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Offline Telos

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It's Christmas Eve and wishing  everyone a Merry Christmas.

I have always wanted to ask this question to all you experienced cattle breeders and thought it would be an interesting discussion... Is it true that you don't get as much power or heterosis when you use a Continental sire; ie. Angus, Shorthorn, Hereford  on your more European based cows as opposed to your mostly European influenced sires on Continental based cows?

Genetically there should not be a difference since half of the genes comes from the sire and the other half comes from the dam.

From past experience I have been disappointed with the results when Angus sires were used on my powerful Maine cows. They have always seemed to lack the thickness even when extra stout Angus bulls were used.
Jack Jabara

Offline aj

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Re: Using Continental based sires vs. European based sires and vise versa
« Reply #1 on: December 24, 2007, 09:25:31 AM »
It's been along time ago but the exotics are the "continental" europe cattle and the angus herfords and shorthorn cattle are labeled british breeds. I googled it to make sure. I don't know any thing about your question telos. I do know that chi semen came into the usa about 1970. I think It was Joe lewis who used the first exotic cross for a grand champ steer in denver around 1972. Then i think he used a shorthorn in about 1990 in denver-the first straight bred in a long time. Any was the exotic explosion was here. Chi's limis, maines,Charolais, on and on.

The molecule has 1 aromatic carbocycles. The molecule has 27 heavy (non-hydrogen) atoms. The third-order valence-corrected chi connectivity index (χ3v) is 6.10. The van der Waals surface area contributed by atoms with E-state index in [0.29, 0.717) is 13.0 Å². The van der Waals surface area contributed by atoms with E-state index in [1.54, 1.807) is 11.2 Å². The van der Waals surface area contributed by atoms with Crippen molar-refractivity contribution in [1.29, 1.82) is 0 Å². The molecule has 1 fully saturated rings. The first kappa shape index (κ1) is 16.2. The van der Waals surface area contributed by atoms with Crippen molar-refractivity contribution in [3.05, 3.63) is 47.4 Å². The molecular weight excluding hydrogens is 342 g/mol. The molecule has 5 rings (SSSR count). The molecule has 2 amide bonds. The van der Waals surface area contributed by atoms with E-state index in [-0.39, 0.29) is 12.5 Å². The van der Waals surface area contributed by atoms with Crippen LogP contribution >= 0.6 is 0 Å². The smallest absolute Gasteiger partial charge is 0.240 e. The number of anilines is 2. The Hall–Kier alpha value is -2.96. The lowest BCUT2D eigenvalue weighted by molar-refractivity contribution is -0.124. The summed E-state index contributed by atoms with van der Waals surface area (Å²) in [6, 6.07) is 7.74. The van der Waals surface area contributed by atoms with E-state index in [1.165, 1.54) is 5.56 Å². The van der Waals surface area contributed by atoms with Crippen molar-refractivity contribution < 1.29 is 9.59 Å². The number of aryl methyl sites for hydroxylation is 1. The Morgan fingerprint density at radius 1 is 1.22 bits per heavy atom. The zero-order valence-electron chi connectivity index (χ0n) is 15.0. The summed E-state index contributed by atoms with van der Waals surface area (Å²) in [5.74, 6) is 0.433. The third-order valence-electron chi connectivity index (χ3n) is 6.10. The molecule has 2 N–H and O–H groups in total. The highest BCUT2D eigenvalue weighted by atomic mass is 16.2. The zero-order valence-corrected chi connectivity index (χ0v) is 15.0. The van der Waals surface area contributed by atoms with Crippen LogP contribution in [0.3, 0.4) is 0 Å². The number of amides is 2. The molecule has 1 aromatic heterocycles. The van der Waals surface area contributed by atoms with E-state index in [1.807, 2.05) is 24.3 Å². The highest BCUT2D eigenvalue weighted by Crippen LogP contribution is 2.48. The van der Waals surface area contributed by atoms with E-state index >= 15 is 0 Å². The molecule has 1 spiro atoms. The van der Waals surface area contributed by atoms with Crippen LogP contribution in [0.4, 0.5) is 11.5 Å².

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Offline Telos

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Re: Using Continental based sires vs. European based sires and vise versa
« Reply #2 on: December 24, 2007, 11:43:14 AM »

Oh AJ, I guess I'm getting too old. I meant British breeds. Sorry about that , but at least you get get what I'm trying to say. No? You did come through on my "cat and crow" post.  For that, I'm grateful.

My observation when British based bulls are used on "Continentals". They just never seem to get as much punch as the other way around.

... and about your home bred friend, Joe Lewis. What a character. I sure do miss him.
Jack Jabara

Offline aj

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Re: Using Continental based sires vs. European based sires and vise versa
« Reply #3 on: December 24, 2007, 12:28:57 PM »
I know joe has a grandaughter in shorthorns and showsheep business. As to your question I don't know. I could never figure out why on say the angus bull traveler 23-4 bull sired calves that were always several days of going the full gestation length in the womb. It seemed to me the cow would determine the length of gestation of her calf by her own reproductive timeline. How on earth would a baby calf influence how long gestation is for itself. I guess this helps 23-4 on being easy calving cause the calf doesn't have the extra 5-10 days to grow before it's born. You may have something if your question is somehow similar in nature.